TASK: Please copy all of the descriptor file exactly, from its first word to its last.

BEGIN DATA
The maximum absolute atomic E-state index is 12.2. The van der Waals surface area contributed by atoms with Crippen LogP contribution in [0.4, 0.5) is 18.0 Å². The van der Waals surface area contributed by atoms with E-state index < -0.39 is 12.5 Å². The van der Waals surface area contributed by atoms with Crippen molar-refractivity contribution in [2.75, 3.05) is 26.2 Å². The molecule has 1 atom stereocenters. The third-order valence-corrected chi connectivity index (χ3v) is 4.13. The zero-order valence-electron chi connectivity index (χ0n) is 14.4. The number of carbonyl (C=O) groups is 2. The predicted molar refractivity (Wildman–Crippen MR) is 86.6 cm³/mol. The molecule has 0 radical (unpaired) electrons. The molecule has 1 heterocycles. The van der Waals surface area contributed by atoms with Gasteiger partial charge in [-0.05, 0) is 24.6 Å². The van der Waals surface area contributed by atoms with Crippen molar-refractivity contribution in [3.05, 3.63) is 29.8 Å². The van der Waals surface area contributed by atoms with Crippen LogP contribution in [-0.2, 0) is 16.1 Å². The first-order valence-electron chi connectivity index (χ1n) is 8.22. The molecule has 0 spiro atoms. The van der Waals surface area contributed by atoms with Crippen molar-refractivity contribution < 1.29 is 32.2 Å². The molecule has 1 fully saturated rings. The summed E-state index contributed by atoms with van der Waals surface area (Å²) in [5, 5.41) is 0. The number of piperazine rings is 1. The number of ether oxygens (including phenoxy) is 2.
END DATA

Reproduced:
The maximum absolute atomic E-state index is 12.2. The van der Waals surface area contributed by atoms with Crippen LogP contribution in [0.4, 0.5) is 18.0 Å². The van der Waals surface area contributed by atoms with E-state index < -0.39 is 12.5 Å². The van der Waals surface area contributed by atoms with Crippen molar-refractivity contribution in [2.75, 3.05) is 26.2 Å². The molecule has 1 atom stereocenters. The third-order valence-corrected chi connectivity index (χ3v) is 4.13. The zero-order valence-electron chi connectivity index (χ0n) is 14.4. The number of carbonyl (C=O) groups is 2. The predicted molar refractivity (Wildman–Crippen MR) is 86.6 cm³/mol. The molecule has 0 radical (unpaired) electrons. The molecule has 1 heterocycles. The van der Waals surface area contributed by atoms with Gasteiger partial charge in [-0.05, 0) is 24.6 Å². The van der Waals surface area contributed by atoms with Crippen molar-refractivity contribution in [3.05, 3.63) is 29.8 Å². The van der Waals surface area contributed by atoms with Crippen LogP contribution in [-0.2, 0) is 16.1 Å². The first-order valence-electron chi connectivity index (χ1n) is 8.22. The molecule has 0 spiro atoms. The van der Waals surface area contributed by atoms with Crippen molar-refractivity contribution < 1.29 is 32.2 Å². The molecule has 1 fully saturated rings. The summed E-state index contributed by atoms with van der Waals surface area (Å²) in [5, 5.41) is 0. The number of piperazine rings is 1. The number of ether oxygens (including phenoxy) is 2.